keywords = "Automation of systematic reviews, Classification trees, Clinical trial registries, Machine learning, Systematic reviews as topic, Updating systematic reviews",
author = "Rabia Bashir and Didi Surian and Dunn, {Adam G.}",
year = "2019",
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doi = "10.1016/j.jclinepi.2019.02.015",
language = "English",
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AU - Bashir, Rabia

AU - Surian, Didi

AU - Dunn, Adam G.

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N2 - Objectives: To determine which systematic review characteristics are needed to estimate the risk of conclusion change in systematic review updates. Study Design and Setting: We applied classification trees (a machine learning method) to model the risk of conclusion change in systematic review updates, using pairs of systematic reviews and their updates as samples. The classifiers were constructed using a set of features extracted from systematic reviews and the relevant trials added in published updates. Model performance was measured by recall, precision, and area under the receiver operating characteristic curve (AUC). Results: We identified 63 pairs of systematic reviews and updates, of which 20 (32%) exhibited a change in conclusion in their updates. A classifier using information about new trials exhibited the highest performance (AUC: 0.71; recall: 0.75; precision: 0.43) compared to a classifier that used fewer features (AUC: 0.65; recall: 0.75; precision: 0.39). Conclusion: When estimating the risk of conclusion change in systematic review updates, information about the sizes of trials that will be added in an update are most useful. Future tools aimed at signaling conclusion change risks would benefit from complementary tools that automate screening of relevant trials.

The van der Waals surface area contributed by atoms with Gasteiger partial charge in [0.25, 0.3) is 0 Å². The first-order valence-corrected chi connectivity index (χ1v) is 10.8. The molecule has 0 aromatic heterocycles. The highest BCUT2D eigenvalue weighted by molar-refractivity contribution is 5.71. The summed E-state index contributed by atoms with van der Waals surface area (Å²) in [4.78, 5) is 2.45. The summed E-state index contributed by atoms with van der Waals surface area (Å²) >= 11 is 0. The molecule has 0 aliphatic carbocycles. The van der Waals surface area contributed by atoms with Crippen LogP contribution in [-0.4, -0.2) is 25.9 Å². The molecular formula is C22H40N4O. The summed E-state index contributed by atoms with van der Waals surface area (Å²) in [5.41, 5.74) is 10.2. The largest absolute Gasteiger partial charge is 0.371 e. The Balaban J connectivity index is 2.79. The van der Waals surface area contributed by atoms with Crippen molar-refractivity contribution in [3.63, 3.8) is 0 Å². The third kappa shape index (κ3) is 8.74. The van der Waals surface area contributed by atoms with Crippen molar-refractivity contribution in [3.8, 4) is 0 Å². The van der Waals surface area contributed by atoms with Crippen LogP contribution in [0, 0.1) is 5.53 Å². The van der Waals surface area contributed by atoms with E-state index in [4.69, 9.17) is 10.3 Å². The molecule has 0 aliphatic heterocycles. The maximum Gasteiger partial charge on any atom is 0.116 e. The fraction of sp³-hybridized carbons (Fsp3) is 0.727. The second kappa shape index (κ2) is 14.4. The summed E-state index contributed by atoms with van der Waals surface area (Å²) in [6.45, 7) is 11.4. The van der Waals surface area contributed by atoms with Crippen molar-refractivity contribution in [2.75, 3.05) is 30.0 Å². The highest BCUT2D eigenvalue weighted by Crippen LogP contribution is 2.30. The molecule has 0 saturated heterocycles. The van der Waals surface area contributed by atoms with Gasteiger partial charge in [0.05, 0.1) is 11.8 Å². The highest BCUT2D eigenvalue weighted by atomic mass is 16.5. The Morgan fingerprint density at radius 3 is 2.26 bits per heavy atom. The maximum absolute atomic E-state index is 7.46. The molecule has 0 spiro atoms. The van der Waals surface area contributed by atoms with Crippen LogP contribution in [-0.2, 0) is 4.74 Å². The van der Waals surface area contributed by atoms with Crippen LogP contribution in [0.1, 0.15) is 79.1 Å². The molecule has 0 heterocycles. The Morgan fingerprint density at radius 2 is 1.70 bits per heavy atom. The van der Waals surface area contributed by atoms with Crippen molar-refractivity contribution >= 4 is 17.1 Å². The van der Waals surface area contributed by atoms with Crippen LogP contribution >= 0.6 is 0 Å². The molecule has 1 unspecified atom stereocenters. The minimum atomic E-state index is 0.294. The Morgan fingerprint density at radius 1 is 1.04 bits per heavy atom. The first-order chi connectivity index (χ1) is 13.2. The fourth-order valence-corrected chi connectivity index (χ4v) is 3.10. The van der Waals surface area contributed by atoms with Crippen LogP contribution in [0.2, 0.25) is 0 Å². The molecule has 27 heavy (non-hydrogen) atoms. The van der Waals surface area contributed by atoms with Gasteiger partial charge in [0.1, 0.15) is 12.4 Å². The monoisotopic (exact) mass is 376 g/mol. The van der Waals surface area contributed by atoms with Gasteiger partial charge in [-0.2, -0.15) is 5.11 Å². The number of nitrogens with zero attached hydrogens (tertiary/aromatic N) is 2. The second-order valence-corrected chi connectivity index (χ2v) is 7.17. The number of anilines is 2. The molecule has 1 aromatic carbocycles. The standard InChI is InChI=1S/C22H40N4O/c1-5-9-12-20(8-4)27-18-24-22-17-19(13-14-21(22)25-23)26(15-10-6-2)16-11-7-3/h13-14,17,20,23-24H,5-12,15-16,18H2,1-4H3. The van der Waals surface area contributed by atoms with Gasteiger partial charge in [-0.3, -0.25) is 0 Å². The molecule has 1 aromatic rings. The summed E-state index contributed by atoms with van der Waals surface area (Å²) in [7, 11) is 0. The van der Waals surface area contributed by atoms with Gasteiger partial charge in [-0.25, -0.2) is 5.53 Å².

AB - Objectives: To determine which systematic review characteristics are needed to estimate the risk of conclusion change in systematic review updates. Study Design and Setting: We applied classification trees (a machine learning method) to model the risk of conclusion change in systematic review updates, using pairs of systematic reviews and their updates as samples. The classifiers were constructed using a set of features extracted from systematic reviews and the relevant trials added in published updates. Model performance was measured by recall, precision, and area under the receiver operating characteristic curve (AUC). Results: We identified 63 pairs of systematic reviews and updates, of which 20 (32%) exhibited a change in conclusion in their updates. A classifier using information about new trials exhibited the highest performance (AUC: 0.71; recall: 0.75; precision: 0.43) compared to a classifier that used fewer features (AUC: 0.65; recall: 0.75; precision: 0.39). Conclusion: When estimating the risk of conclusion change in systematic review updates, information about the sizes of trials that will be added in an update are most useful. Future tools aimed at signaling conclusion change risks would benefit from complementary tools that automate screening of relevant trials.